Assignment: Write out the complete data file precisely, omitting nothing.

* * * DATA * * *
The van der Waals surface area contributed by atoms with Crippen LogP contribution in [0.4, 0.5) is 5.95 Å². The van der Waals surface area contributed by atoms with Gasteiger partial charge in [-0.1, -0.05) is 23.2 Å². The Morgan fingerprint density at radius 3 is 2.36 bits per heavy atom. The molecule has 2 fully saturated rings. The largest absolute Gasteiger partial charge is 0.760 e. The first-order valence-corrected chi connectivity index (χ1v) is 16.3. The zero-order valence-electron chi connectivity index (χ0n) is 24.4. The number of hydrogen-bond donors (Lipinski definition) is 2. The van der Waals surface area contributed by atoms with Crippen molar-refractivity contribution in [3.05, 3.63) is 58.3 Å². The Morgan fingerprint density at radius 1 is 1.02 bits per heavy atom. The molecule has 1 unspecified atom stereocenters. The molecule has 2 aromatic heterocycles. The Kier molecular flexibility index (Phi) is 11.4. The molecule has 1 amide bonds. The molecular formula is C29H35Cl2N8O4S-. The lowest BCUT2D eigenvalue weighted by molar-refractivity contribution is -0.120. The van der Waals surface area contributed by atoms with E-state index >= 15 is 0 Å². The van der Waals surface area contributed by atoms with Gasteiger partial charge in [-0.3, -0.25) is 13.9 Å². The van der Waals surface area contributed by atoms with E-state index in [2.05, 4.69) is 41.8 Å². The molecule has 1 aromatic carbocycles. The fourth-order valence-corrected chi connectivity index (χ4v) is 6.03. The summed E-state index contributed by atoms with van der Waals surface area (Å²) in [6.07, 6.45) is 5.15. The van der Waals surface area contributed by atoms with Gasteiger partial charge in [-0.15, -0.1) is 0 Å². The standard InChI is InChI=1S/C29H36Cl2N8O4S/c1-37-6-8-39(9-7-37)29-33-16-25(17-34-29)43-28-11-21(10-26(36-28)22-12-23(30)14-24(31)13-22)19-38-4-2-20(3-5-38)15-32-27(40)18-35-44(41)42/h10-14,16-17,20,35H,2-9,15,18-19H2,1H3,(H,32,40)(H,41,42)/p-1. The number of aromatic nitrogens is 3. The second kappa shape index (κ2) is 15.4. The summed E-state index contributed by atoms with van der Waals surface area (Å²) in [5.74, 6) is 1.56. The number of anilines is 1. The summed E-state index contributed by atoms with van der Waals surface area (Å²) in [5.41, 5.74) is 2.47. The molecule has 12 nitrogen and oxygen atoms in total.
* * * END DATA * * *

The van der Waals surface area contributed by atoms with Crippen LogP contribution in [0.4, 0.5) is 5.95 Å². The van der Waals surface area contributed by atoms with Gasteiger partial charge in [-0.1, -0.05) is 23.2 Å². The Morgan fingerprint density at radius 3 is 2.36 bits per heavy atom. The molecule has 2 fully saturated rings. The largest absolute Gasteiger partial charge is 0.760 e. The first-order valence-corrected chi connectivity index (χ1v) is 16.3. The zero-order valence-electron chi connectivity index (χ0n) is 24.4. The number of hydrogen-bond donors (Lipinski definition) is 2. The van der Waals surface area contributed by atoms with Crippen molar-refractivity contribution in [3.05, 3.63) is 58.3 Å². The Morgan fingerprint density at radius 1 is 1.02 bits per heavy atom. The molecule has 1 unspecified atom stereocenters. The molecule has 2 aromatic heterocycles. The Kier molecular flexibility index (Phi) is 11.4. The molecule has 1 amide bonds. The molecular formula is C29H35Cl2N8O4S-. The lowest BCUT2D eigenvalue weighted by molar-refractivity contribution is -0.120. The van der Waals surface area contributed by atoms with E-state index >= 15 is 0 Å². The van der Waals surface area contributed by atoms with Gasteiger partial charge in [-0.3, -0.25) is 13.9 Å². The van der Waals surface area contributed by atoms with E-state index in [2.05, 4.69) is 41.8 Å². The molecule has 1 aromatic carbocycles. The fourth-order valence-corrected chi connectivity index (χ4v) is 6.03. The summed E-state index contributed by atoms with van der Waals surface area (Å²) in [6.07, 6.45) is 5.15. The van der Waals surface area contributed by atoms with Gasteiger partial charge in [-0.15, -0.1) is 0 Å². The standard InChI is InChI=1S/C29H36Cl2N8O4S/c1-37-6-8-39(9-7-37)29-33-16-25(17-34-29)43-28-11-21(10-26(36-28)22-12-23(30)14-24(31)13-22)19-38-4-2-20(3-5-38)15-32-27(40)18-35-44(41)42/h10-14,16-17,20,35H,2-9,15,18-19H2,1H3,(H,32,40)(H,41,42)/p-1. The number of aromatic nitrogens is 3. The second kappa shape index (κ2) is 15.4. The summed E-state index contributed by atoms with van der Waals surface area (Å²) in [5.74, 6) is 1.56. The number of anilines is 1. The summed E-state index contributed by atoms with van der Waals surface area (Å²) in [5.41, 5.74) is 2.47. The molecule has 12 nitrogen and oxygen atoms in total.